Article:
"DevOps," as a term, doesn't have a really concrete definition. It's a philosophy, a way of working, and it means different things to different people. For the most part, the DevOps community generally (if reluctantly) accepts the definition from the DevOps article on Wikipedia, which states in part:
...a software development method that stresses communication, collaboration, integration, automation, and measurement of cooperation between software developers and other information-technology (IT) professionals.
I don't personally feel that the definition goes far enough; DevOps is far more that a "software development method." However, let's play along for a moment, and recognize that software rules the world. The President of the United States didn't stand up and say, "everyone should learn to subnet," he said, "everyone should learn to code." The massive global Internet, an impressive set of network infrastructure engineering as has ever been seen, is for the most part a dumb pipe used to deliver software. Software's what it's all about. But software doesn't get anywhere, or do anything, without infrastructure. It's the two working together that make technology useful, and that's why DevOps strings together both "Development" and "Operations." So for this book, I'd like to take the liberty of slightly re-defining DevOps as:
...an approach to technology management that stresses communication, collaboration, integration, automation, and measurement of cooperation between software developers and IT operational ("ops") personnel for the purpose of creating and delivering software applications to their users.
Understanding that DevOps is a big thing is important, because it's actually so big that it's almost impossible to look at all at once. It involves numerous techniques, multiple roles within an organization (that's why "cooperation" is in the description, along with "collaboration"), and lots of intersecting technologies. This book isn't going to try and look at all that.
The term "DevOps" was likely coined by Patrick Dubois , inspired by a Velocity 2009 presentation by John Allspaw. Philosophically, it's inspired in large part by the "Lean Manufacturing" teachings of luminaries like W. E. Deming, Taiichi Ono, Eli Goldratt, and others. That's important, because those gents based their thinkings on the premise that most workers want to do a good job. A common thread throughout Lean Manufacturing - and in fact a specific point of Deming's approach - was to end reliance on "QA" as a means of achieving quality. Yes, you put measures in place to help people prevent their own silly mistakes, but you don't put "gates" in place that assume your workers are malicious or incompetent. That one principle often becomes the biggest hurdle in adopting Lean Manufacturing, DevOps, or anything else that derives from that principle.
Instead, this book will look at the microcosm of DevOps related more specifically to Ops. In any organization attempting to implement a DevOps approach to life, the operational side of the house needs to deliver certain capabilities. In many cases, the operational side of the organization needs to deliver a level of automation and a kind of self-service that allows the Dev side to conduct there business without as much operational intervention. Operations, in that regard, is all about providing Development with safe, manageable, monitor-able ways of getting software to the end user, without it always being a major Operational project. Exactly how you proceed, and what capabilities you provide, will vary greatly depending on your organization.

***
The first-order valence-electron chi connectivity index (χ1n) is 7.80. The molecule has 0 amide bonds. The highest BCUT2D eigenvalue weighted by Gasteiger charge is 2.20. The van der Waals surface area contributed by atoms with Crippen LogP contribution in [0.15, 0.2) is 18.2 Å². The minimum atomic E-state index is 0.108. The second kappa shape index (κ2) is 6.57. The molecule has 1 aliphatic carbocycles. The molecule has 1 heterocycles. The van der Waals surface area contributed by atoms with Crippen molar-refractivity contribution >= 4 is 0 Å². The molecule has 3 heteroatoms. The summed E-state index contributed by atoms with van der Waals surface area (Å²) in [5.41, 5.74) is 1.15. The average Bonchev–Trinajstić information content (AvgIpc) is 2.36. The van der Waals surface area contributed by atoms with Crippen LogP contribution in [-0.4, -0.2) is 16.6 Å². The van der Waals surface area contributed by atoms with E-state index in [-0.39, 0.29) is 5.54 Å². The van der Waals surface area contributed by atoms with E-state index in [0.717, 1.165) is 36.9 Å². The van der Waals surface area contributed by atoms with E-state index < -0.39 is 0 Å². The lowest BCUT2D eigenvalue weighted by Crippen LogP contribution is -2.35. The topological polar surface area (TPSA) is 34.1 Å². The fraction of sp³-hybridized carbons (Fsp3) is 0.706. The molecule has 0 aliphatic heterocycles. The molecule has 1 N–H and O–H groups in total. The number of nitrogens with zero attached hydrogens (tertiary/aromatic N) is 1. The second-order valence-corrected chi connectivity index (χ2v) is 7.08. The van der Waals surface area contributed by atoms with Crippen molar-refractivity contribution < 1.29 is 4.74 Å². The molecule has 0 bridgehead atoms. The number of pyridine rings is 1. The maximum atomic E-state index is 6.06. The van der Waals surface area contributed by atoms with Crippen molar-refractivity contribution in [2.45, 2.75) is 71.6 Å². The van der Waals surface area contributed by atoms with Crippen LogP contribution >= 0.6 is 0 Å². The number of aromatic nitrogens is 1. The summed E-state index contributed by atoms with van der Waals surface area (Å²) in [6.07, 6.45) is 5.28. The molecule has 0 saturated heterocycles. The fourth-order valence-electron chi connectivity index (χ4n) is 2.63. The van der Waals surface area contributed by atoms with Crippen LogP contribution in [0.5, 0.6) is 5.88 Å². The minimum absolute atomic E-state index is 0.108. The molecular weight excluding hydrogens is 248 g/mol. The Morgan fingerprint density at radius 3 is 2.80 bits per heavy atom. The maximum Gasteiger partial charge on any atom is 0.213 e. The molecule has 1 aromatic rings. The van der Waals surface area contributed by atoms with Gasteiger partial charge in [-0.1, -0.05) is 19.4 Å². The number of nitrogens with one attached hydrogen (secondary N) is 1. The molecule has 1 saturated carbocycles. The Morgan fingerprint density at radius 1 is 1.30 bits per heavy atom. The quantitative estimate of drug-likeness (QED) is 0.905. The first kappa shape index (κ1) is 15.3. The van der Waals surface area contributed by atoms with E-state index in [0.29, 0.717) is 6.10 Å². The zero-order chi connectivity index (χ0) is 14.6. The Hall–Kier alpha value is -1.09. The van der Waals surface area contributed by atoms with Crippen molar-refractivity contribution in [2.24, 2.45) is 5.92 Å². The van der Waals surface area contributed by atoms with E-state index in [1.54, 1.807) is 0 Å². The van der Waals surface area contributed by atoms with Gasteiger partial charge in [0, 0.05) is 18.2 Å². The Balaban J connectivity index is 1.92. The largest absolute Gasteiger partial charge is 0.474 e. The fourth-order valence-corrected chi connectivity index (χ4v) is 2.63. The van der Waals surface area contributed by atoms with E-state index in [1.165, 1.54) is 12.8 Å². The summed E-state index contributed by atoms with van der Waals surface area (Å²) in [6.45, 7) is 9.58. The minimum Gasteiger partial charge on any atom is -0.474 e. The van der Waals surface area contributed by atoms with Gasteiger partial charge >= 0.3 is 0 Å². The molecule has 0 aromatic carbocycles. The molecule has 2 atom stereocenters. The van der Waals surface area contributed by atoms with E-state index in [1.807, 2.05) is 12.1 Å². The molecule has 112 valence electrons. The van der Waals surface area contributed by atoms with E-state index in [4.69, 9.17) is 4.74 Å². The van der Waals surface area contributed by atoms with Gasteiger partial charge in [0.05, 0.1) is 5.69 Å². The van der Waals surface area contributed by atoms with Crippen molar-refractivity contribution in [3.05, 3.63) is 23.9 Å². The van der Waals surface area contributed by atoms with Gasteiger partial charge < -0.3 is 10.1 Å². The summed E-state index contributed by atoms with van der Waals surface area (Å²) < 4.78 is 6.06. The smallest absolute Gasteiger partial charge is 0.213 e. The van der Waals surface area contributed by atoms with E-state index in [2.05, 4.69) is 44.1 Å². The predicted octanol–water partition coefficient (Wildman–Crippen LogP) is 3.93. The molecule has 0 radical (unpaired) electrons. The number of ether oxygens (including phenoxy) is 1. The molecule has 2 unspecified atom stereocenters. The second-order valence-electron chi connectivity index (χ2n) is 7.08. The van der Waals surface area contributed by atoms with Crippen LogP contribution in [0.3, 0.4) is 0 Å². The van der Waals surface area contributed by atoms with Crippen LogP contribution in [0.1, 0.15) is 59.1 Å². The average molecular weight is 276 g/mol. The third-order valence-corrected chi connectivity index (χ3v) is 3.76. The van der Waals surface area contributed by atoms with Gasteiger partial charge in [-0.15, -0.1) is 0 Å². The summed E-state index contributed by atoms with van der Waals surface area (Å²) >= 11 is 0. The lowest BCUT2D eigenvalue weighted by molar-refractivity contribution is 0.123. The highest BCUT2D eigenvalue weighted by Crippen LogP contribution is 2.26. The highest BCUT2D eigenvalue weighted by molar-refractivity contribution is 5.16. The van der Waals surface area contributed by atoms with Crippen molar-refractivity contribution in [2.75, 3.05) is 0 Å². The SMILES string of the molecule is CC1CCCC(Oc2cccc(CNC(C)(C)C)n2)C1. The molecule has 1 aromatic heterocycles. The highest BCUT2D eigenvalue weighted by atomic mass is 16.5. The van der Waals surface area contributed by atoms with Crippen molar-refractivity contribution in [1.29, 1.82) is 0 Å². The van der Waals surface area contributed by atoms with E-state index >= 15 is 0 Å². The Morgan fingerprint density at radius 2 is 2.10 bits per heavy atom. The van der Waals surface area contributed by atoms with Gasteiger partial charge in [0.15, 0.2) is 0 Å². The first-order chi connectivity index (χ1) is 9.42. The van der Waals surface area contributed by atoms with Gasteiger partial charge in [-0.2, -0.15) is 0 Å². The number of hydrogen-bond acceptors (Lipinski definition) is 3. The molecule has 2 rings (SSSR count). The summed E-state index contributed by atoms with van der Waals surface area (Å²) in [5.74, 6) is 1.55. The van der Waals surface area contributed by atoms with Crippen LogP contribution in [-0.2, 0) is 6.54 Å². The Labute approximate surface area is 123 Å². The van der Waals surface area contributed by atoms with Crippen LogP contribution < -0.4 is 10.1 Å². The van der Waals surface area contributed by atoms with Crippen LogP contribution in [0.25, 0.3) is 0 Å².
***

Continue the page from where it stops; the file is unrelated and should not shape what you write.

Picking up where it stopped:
In providing those capabilities, Operations will itself have to embark on a certain amount of software development, to create units of automation that make the operations side of the organization run more independently. Those software development efforts can themselves be conducted in a very DevOps-centric fashion, and this book will also focus heavily on that activity.
DevOps is a lot like accounting, in that it's a set of abstract principles, approaches, and patterns. In accounting, you've got Generally Accepted Accounting Practices, or GAAP. They're not rules, per se, but they're so generally accepted that they do carry the weight of law in a lot of ways. DevOps is, or may become, like that, in that it can embody a set of practices and approaches that are generally recognized as the best way to go. Accounting also has tools that help you implement its practices. QuickBooks, for example, is a software package that embodies and enforces a lot of accounting practices, making it easier to put those into effect in your organization. Similarly, the DevOps world has a number of tools - many still nascent, but DevOps itself is pretty new - that help you implement DevOps practices and approaches. As the DevOps world tries things, learns from them, and fine-tunes its approaches, you'll find more and more tools being created to help make those approaches easier and more consistent to apply in the real world. In this book, we'll focus far more on practices and patterns than on tools, so that we can stay higher-level and not force you to commit to a particular technology stack.